A Guide to Pinhole Photography

Pinhole photography uses the most basic concepts of a camera. A lightproof box, an aperture, and light-sensitive material. Light is passed through the pinhole to project an inverted image onto the paper or film on the opposite end of the camera.

 

With Pinhole Photographe the distance between the pinhole and film determines the angle of view. The more shallow the depth, the wider the angle. Most pinholes are wide angle, this is useful as a longer focal length would make it harder to frame your image. The wide angle makes it much easier to frame your image, as much more of the scene is included.

As a beginner, using pinhole can be an exciting introduction to analogue photography as it reduces it to it’s most basic elements. There is a mysterious aspect to pinhole photography. Due to the lack of viewfinder,  you don’t know exactly what you are going to capture. Part of the enjoyment can be that there is an element of a mystery until you see the developed exposure.

Pinhole photography, although simple, is something that requires some thought. Time has to be taken to think about exposures; the movement in the scene; what is static or moving; what will the blur look like? It can be a calming, meditative process. A perfect way to slow down the process of capturing an image, focusing only on the most important steps.

 

Pinhole Photography

 

Long Exposures And New Perspectives

Because your pinhole apertures need to be small you will always be working with long exposures, even on bright days. As you are going slow anyway, you can use a low ISO film to get the best detail possible. You won’t gain much with a faster speed film except grain. So a slower film will give you a sharper, cleaner image.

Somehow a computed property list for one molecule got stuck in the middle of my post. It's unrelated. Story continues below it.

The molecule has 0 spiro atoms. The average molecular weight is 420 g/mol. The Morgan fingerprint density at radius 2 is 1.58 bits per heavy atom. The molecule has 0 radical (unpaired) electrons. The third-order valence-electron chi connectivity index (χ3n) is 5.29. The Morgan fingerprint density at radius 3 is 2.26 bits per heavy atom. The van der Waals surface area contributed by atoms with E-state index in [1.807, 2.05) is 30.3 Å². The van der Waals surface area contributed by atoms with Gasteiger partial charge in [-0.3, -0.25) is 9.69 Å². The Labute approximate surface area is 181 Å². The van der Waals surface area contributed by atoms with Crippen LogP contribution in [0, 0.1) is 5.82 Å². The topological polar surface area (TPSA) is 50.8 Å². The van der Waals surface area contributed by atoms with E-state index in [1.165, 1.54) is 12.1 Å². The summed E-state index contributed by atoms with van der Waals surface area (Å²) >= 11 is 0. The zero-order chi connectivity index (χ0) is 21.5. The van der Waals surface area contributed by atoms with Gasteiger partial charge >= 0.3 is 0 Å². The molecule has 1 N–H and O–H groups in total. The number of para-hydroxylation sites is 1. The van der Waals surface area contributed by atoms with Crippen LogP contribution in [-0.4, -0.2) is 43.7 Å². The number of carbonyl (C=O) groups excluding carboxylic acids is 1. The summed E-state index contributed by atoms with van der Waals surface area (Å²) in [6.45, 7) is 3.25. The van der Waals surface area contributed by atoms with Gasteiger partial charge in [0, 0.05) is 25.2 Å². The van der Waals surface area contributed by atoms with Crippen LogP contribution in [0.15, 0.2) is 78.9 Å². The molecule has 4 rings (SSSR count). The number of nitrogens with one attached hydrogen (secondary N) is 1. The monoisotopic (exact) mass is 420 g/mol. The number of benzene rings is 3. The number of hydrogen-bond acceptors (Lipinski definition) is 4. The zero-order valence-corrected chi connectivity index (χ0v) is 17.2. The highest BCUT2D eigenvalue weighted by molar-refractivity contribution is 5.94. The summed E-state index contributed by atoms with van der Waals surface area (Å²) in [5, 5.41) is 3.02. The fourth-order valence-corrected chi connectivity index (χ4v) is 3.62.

You will need a tripod to get sharp images with your pinhole. Ideally, you should also use a cable release. Some of the more advanced pinhole cameras will enable this option. It will help you get the best out of the camera. The more you use your camera the more you will be able to gauge exposure times and results.

If you’re just starting out or making your own camera and aren’t using a tripod you definitely want a solid surface for the camera to sit on. The ground is a good place to start, plus you’ll get some interesting perspectives.

 

Pinhole Cameras

Pinhole cameras are so simple you can make one yourself. All you need is a cardboard box. It will work best if you paint the inside black. This will stop light reflecting inside the camera. A needle can make the pinhole itself and you can tape a flap of card over the hole for your shutter. Find a light-tight space, or changing bag, to tape some film or paper inside the camera and you’re ready to go!

Obviously, that makes a very basic pinhole camera. On the other hand, you can pick up a precision made, wooden pinhole. Cameras made by Zero Image have specially cut pinholes for sharper images and accurate exposures. Zero Image cameras can accept 35mm and 120 films, even 4×5 sheet film. Small and light, they are easy to shoot and carry when travelling. You can load them in daylight, which makes them much easier to use. Plus an exposure calculator on the back, alongside a light reading, will help you work out the exact exposure needed.